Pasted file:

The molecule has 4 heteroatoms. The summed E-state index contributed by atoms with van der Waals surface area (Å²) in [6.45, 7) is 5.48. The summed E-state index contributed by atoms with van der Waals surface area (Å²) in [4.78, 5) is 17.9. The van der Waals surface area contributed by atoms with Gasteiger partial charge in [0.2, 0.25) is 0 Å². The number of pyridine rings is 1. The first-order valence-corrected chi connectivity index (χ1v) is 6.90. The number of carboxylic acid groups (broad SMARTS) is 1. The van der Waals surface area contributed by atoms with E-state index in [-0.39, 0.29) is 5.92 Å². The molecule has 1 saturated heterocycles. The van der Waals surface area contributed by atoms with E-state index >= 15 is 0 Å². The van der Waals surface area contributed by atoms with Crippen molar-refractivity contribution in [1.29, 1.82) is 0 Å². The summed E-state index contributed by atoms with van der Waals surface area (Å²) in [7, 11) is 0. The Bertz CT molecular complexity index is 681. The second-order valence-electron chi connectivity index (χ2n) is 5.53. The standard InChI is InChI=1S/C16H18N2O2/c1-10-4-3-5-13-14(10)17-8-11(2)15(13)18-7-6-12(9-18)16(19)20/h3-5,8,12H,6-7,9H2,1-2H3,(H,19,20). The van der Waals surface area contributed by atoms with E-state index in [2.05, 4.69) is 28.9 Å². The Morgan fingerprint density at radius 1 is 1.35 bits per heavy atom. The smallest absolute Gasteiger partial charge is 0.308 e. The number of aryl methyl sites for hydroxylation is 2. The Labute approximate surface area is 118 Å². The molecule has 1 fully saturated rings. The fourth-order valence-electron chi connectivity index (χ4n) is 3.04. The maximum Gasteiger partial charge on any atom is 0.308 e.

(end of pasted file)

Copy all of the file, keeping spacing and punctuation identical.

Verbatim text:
The molecule has 4 heteroatoms. The summed E-state index contributed by atoms with van der Waals surface area (Å²) in [6.45, 7) is 5.48. The summed E-state index contributed by atoms with van der Waals surface area (Å²) in [4.78, 5) is 17.9. The van der Waals surface area contributed by atoms with Gasteiger partial charge in [0.2, 0.25) is 0 Å². The number of pyridine rings is 1. The first-order valence-corrected chi connectivity index (χ1v) is 6.90. The number of carboxylic acid groups (broad SMARTS) is 1. The van der Waals surface area contributed by atoms with E-state index in [-0.39, 0.29) is 5.92 Å². The molecule has 1 saturated heterocycles. The van der Waals surface area contributed by atoms with E-state index >= 15 is 0 Å². The van der Waals surface area contributed by atoms with Crippen molar-refractivity contribution in [1.29, 1.82) is 0 Å². The summed E-state index contributed by atoms with van der Waals surface area (Å²) in [7, 11) is 0. The Bertz CT molecular complexity index is 681. The second-order valence-electron chi connectivity index (χ2n) is 5.53. The standard InChI is InChI=1S/C16H18N2O2/c1-10-4-3-5-13-14(10)17-8-11(2)15(13)18-7-6-12(9-18)16(19)20/h3-5,8,12H,6-7,9H2,1-2H3,(H,19,20). The van der Waals surface area contributed by atoms with E-state index in [2.05, 4.69) is 28.9 Å². The Morgan fingerprint density at radius 1 is 1.35 bits per heavy atom. The smallest absolute Gasteiger partial charge is 0.308 e. The number of aryl methyl sites for hydroxylation is 2. The Labute approximate surface area is 118 Å². The molecule has 1 fully saturated rings. The fourth-order valence-electron chi connectivity index (χ4n) is 3.04. The maximum Gasteiger partial charge on any atom is 0.308 e.